Two weeks before Election Day, it’s no surprise to see a flurry of campaign appearances and news releases from Gov. Tom Corbett.
His best showing in any recent polls puts him 7 points behind Democrat Tom Wolf of York County; most polls put the gap at twice that figure.
But some people might find a few surprises in one of the news releases issued this week. The Commonwealth Financing Authority approved $16.4 million in grants for conservation efforts across the state. The money all came from impact fees paid by natural gas companies under Act 13.
Much of the attention on these per-well fees has focused on the millions that go back to counties, townships and boroughs. The state also takes a chunk of change for environmentally focused programs, many of which appeal to the loudest critics of drilling.
According to the financing authority, Act 13 money has paid for $3.9 million in flood mitigation projects over the past three years, including a few in Washington and Westmoreland counties. Another $14 million has gone to the state’s H2O PA flood control and water treatment programs.
Trails have been the biggest beneficiary. Almost 200 park and trail projects have shared more than $26 million. Another $7 million went to watershed programs.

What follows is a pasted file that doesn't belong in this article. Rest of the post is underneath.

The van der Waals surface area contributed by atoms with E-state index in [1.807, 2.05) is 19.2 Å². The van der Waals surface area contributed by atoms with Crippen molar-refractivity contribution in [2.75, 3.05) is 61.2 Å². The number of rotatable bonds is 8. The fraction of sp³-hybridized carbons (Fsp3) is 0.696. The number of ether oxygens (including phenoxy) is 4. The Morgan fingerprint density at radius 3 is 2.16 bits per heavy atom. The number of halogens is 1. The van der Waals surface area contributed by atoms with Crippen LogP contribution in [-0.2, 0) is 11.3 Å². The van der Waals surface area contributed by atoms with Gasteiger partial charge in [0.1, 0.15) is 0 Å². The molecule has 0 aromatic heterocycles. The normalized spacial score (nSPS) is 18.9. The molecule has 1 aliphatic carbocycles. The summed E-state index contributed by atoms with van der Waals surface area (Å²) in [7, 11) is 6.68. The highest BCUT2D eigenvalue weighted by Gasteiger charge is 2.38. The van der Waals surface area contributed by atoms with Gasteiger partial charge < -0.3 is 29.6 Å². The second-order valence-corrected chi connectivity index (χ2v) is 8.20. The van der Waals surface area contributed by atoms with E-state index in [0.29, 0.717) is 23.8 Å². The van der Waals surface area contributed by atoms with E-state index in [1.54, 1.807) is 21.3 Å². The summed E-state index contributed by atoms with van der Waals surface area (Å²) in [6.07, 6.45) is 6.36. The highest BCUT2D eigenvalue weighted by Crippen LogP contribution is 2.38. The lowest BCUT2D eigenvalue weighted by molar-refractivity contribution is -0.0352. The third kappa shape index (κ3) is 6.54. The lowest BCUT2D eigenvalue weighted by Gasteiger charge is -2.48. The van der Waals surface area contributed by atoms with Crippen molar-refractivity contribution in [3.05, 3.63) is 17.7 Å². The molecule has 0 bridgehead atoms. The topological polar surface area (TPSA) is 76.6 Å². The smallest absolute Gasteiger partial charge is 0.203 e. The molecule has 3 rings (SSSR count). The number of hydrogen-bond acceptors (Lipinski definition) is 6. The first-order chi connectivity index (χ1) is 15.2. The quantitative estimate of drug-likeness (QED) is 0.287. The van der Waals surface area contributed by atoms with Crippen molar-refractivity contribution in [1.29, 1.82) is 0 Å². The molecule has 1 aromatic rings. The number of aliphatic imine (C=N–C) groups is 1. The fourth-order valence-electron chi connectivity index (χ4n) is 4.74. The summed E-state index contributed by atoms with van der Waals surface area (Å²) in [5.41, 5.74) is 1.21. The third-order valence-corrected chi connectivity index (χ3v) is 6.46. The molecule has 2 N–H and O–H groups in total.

Just this week, some big projects in Pittsburgh — where drilling is banned — got big drilling money: Riverlife Pittsburgh got $250,000 to help make the last bike trail connection near the Mon Wharf; The Pittsburgh Parks Conservancy picked up another $250,000 for its rehab of the Frick Environmental Center; The Nine Mile Run Watershed Association got $150,000; The URA received $150,000 for parks in Larimer and East Liberty.
None of these groups appears to make a big deal of the fact that gas money is funding their projects. Maybe that’s not a big surprise, given how politicized the industry and way it’s taxed has become during this election.
Don’t be surprised to see this funding stream dry up, though, should Wolf win election Nov. 4. He has promised to enact a severance tax on gas production to raise up to $1 billion to prop up state finances and education. The law that established Act 13 says the impact fee disappears off the books the day a severance tax takes effect.